Relationship Between Antigone and Creon - words | Study Guides and Book Summaries
As a result of Oedipus' marriage to Jocasta, he sires four children, who are at once his siblings and his children: Eteocles, Polyneices, Ismene. This paper explores whether Antigone's philia-relationship with Polyneices is impersonal or based on feelings for the individual. Scholars have noted the lack of. relationships in play around Antigone, begin- ning with her siblings Oedipus ( who is both brother and father), Polyneices, Eteocles, and, particularly, Ismene.4 .
The main character Antigone is portrayed as the disobedient niece of Creon but an obedient daughter of God. Her character in the play looks like a male part instead of a female part.
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In the play she curses herself for being a girl but not a boy. They were not supposed to stand up against whatever the men decided. But in the play Antigone stands up for her rights making her being portrayed as the male character in the play. Antigone whenever she came up with a thought she would do that in that moment. She would never think what she does. She would jump up to her conclusions. This was one of the things that she had in lacking.
Otherwise she would not have died at the end of the play. Creon in the other hand was a king who took up the duties when Polynices and Eteocles died when they fought a battle against each other. The chorus also tells us that he was a different kind of man when he was a younger person he loved music, brought rare manuscripts and was a kind of art patron……………. This tells the change that happens between when Creon was not a king and when Creon becomes a king. He has lots of duties he needs to carry.
The king in the play proclaims the burial only for Eteocles but not for Polynices. The reason might be that the King had sided with Eteocles during the battle or the other reason would be that he would want to teach the empire a lesson by leaving Polynices body to rot.
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This was the reason that provoked Antigone. During the play when Antigone and Creon are left together to talk they talk about the things what are right and what are wrong.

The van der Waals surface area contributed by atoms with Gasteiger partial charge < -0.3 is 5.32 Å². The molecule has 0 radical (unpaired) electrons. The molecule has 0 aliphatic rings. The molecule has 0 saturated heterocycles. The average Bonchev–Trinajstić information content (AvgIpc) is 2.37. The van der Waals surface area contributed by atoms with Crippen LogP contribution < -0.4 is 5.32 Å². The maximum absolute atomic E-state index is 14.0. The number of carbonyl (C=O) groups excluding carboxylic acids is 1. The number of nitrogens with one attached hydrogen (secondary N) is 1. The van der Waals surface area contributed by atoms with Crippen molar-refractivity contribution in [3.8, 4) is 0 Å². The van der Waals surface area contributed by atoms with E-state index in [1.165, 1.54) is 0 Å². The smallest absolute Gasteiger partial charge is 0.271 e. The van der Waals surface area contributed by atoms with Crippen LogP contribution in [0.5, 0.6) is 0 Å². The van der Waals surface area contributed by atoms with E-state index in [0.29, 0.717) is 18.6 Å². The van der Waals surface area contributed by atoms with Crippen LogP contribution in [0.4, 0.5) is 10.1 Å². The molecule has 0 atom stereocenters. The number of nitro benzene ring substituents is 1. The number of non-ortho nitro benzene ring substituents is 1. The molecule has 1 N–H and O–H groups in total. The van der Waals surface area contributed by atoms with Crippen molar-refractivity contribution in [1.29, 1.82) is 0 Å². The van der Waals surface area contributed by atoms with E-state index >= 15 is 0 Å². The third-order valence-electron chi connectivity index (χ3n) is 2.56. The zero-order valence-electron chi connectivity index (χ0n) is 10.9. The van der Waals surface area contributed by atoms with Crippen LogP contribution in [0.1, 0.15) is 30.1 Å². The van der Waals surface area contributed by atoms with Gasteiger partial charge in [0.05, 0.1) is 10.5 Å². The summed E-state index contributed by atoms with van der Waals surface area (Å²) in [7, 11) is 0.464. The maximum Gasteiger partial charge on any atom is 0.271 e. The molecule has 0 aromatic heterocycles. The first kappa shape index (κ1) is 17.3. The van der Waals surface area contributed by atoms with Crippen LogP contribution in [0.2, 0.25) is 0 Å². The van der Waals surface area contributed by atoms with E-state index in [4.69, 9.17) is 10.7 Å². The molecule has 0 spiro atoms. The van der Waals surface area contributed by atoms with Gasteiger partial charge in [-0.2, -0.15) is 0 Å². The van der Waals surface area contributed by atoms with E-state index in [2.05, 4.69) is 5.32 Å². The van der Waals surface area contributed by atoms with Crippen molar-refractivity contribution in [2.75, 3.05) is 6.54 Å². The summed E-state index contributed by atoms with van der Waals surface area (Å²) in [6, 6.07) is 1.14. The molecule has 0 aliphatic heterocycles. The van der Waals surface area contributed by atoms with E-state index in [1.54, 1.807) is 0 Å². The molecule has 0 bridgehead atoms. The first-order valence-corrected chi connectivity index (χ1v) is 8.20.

He tells that no one was ready to accept that position. An argument arises if it is easy to say a no or not. The story he tells to Antigone is the story of Eteocles and Polynices. Creon tries and tells the story to Antigone.
He says that Polynices used to harm her father Oedipus the King and the brain to all of this was Eteocles. During the argument Creon talks about happiness, but Antigone spits on his idea of Happiness.
Antigone believes in what she thinks. She never is non-believer in what she thinks.
She does what she thinks. The relationship between Creon and Antigone in the play written by Sophocles was that they were uncle and niece to each other.
They both had some similarities and some differences. The first of these occurred when they served him using the silver table of Cadmus and a golden cup, which he had forbidden. Enraged, Oedipus prayed to Zeus that the brothers would die by each other's hand. His sons argued over the throne, but Eteocles gained the support of the Thebans and expelled Polynices, who went to Oedipus to ask for his blessing to retake the city, but instead was cursed to die by his brother's hand.
Quarrel over the rule of Thebes[ edit ] There are several accounts of how Eteocles and Polynices shared the rule after Oedipus' departure from the city. In Hellanicus ' account, Eteocles offers his brother his choice of either the rule of the city or a share of the property.
In Pherekydeshowever, Eteocles expels Polynices by force, and keeps the rule of Thebes and the inheritance. The Bibliotheca and Diodorus state that the brothers agree to divide the kingship between them, switching each year. Eteocles, however, was allotted the first year, and refused to surrender the crown.
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There he is welcomed by the king, Adrastus who gives him his daughter, Argeafor his wife. Polynices then pleads his case to King Adrastus, requesting his help to restore him to the throne of Thebes.
Adrastos promises to do so and to that end sets out to gather an expeditionary force to march against Thebes. He appoints seven individual champions to lead this assault, one for each of the seven gates in the walls of the city. The expedition soon proved to be complete disaster, as all of the Argive champions save for Adrastus were slain in the ensuing battle; Polynices and Eteocles face off against one another in single combat and kill each other.